Blood from Stone

This production is set in a museum. A tour guide shows the last visitors out of the museum but doesn’t notice that one woman visitor, Faith, has remained behind, hiding. She goes off deeper into the museum.

Behind her, the statues come to life as they do every night. One of them Archer, talks to his friend Daedalus, the father of Icarus, who is constantly mending his son’s broken wings. Archer has been having strange dreams and doesn’t understand what they mean. His only experiences have been at night in the museum and there are no windows in his gallery. He doesn’t understand the feelings he’s been having.

Meanwhile, the tour guide meets Faith in the dark halls and takes her to see ‘Man and his Lover’, a statue that she claims to have come to sketch. Archer is also heading towards the statue as he tries to find some meaning to his strange life and dreams.

This is a very unusual, thought-provoking and interesting story but there are problems with the singing, which is not particularly good apart from Bradley Minchin as Daedalus, who has an excellent voice. Other than that, it is well worth seeing.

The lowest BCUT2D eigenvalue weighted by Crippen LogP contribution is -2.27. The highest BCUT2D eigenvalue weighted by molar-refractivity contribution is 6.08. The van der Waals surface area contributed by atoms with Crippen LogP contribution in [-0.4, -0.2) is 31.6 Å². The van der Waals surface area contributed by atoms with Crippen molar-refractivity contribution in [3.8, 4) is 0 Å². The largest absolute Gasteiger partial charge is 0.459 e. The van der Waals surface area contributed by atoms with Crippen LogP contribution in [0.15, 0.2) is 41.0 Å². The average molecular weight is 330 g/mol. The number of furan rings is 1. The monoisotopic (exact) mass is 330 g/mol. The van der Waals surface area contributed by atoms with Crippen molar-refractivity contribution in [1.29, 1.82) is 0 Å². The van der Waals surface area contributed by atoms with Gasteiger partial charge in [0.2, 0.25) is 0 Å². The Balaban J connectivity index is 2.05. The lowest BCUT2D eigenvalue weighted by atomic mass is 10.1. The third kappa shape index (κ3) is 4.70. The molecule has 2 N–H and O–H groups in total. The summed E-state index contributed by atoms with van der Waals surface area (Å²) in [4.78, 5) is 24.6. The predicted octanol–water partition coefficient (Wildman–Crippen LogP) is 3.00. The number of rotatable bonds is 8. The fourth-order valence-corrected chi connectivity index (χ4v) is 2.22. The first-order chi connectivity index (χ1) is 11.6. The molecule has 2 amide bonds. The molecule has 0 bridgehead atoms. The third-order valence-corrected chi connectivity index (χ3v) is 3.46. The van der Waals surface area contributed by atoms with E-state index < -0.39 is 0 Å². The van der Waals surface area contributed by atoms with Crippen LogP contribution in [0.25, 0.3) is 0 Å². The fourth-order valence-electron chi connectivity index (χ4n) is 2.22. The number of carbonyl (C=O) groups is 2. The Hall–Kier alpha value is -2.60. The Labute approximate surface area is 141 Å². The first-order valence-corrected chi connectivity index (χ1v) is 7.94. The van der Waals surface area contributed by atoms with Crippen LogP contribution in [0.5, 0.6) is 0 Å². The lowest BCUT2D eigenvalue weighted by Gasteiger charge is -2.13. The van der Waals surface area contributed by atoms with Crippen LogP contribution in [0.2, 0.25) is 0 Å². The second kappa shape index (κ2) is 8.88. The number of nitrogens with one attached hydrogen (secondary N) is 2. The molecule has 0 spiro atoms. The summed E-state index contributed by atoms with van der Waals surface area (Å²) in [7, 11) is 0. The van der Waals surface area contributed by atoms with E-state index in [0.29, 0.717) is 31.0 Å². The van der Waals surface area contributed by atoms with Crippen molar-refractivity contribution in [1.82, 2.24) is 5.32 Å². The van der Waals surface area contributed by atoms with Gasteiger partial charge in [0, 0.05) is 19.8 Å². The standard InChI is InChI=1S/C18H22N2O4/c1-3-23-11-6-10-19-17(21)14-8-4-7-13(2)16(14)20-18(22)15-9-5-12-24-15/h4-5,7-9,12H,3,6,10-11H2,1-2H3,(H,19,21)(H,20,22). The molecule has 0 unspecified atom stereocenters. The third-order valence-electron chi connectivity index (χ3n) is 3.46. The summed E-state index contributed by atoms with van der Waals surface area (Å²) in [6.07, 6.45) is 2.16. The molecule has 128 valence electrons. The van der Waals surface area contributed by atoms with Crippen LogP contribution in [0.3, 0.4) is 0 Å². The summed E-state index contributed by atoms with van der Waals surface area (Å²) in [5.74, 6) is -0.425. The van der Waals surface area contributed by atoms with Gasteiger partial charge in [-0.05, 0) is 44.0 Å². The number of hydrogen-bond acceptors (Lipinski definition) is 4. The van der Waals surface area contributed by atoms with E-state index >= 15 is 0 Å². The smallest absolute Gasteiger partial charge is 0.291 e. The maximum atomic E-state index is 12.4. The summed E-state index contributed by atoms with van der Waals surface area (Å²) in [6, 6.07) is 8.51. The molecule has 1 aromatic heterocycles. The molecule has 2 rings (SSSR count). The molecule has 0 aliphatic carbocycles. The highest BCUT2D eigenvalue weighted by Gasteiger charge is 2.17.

Reviews by Alan Chorley

History Boys

★★★★

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★★

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★★★★

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★★★★

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★★★★

The Blurb

From one of our most talented young playwrights comes a new blend of breathtaking music and motion in a play questioning the value of your heart's desire. Eight distinct characters have one night to find the answer.